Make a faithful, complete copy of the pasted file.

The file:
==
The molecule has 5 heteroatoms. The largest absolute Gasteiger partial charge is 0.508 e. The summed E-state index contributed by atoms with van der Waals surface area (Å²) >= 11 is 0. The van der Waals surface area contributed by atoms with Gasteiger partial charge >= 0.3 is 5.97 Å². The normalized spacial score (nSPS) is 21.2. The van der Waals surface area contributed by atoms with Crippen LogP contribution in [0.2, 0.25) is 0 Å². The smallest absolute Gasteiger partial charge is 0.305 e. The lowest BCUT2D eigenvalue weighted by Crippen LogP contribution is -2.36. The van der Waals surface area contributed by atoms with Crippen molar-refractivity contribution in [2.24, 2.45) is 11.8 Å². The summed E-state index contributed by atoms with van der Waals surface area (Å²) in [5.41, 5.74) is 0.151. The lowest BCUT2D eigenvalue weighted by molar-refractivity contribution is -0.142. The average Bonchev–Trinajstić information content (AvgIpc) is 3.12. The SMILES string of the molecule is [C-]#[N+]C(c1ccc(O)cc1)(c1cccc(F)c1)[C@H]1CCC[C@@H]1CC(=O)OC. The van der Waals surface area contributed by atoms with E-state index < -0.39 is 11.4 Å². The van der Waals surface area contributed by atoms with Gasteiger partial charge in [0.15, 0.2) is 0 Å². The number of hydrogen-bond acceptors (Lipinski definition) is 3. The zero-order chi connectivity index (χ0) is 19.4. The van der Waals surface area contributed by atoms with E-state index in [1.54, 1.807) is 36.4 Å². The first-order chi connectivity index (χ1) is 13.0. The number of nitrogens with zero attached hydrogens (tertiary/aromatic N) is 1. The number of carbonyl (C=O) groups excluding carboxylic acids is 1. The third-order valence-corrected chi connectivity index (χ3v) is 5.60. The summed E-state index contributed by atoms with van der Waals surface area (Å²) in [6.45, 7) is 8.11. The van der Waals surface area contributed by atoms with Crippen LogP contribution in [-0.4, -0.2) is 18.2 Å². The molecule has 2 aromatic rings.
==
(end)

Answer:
The molecule has 5 heteroatoms. The largest absolute Gasteiger partial charge is 0.508 e. The summed E-state index contributed by atoms with van der Waals surface area (Å²) >= 11 is 0. The van der Waals surface area contributed by atoms with Gasteiger partial charge >= 0.3 is 5.97 Å². The normalized spacial score (nSPS) is 21.2. The van der Waals surface area contributed by atoms with Crippen LogP contribution in [0.2, 0.25) is 0 Å². The smallest absolute Gasteiger partial charge is 0.305 e. The lowest BCUT2D eigenvalue weighted by Crippen LogP contribution is -2.36. The van der Waals surface area contributed by atoms with Crippen molar-refractivity contribution in [2.24, 2.45) is 11.8 Å². The summed E-state index contributed by atoms with van der Waals surface area (Å²) in [5.41, 5.74) is 0.151. The lowest BCUT2D eigenvalue weighted by molar-refractivity contribution is -0.142. The average Bonchev–Trinajstić information content (AvgIpc) is 3.12. The SMILES string of the molecule is [C-]#[N+]C(c1ccc(O)cc1)(c1cccc(F)c1)[C@H]1CCC[C@@H]1CC(=O)OC. The van der Waals surface area contributed by atoms with E-state index < -0.39 is 11.4 Å². The van der Waals surface area contributed by atoms with Gasteiger partial charge in [0.15, 0.2) is 0 Å². The number of hydrogen-bond acceptors (Lipinski definition) is 3. The zero-order chi connectivity index (χ0) is 19.4. The van der Waals surface area contributed by atoms with E-state index in [1.54, 1.807) is 36.4 Å². The first-order chi connectivity index (χ1) is 13.0. The number of nitrogens with zero attached hydrogens (tertiary/aromatic N) is 1. The number of carbonyl (C=O) groups excluding carboxylic acids is 1. The third-order valence-corrected chi connectivity index (χ3v) is 5.60. The summed E-state index contributed by atoms with van der Waals surface area (Å²) in [6.45, 7) is 8.11. The van der Waals surface area contributed by atoms with Crippen LogP contribution in [-0.4, -0.2) is 18.2 Å². The molecule has 2 aromatic rings.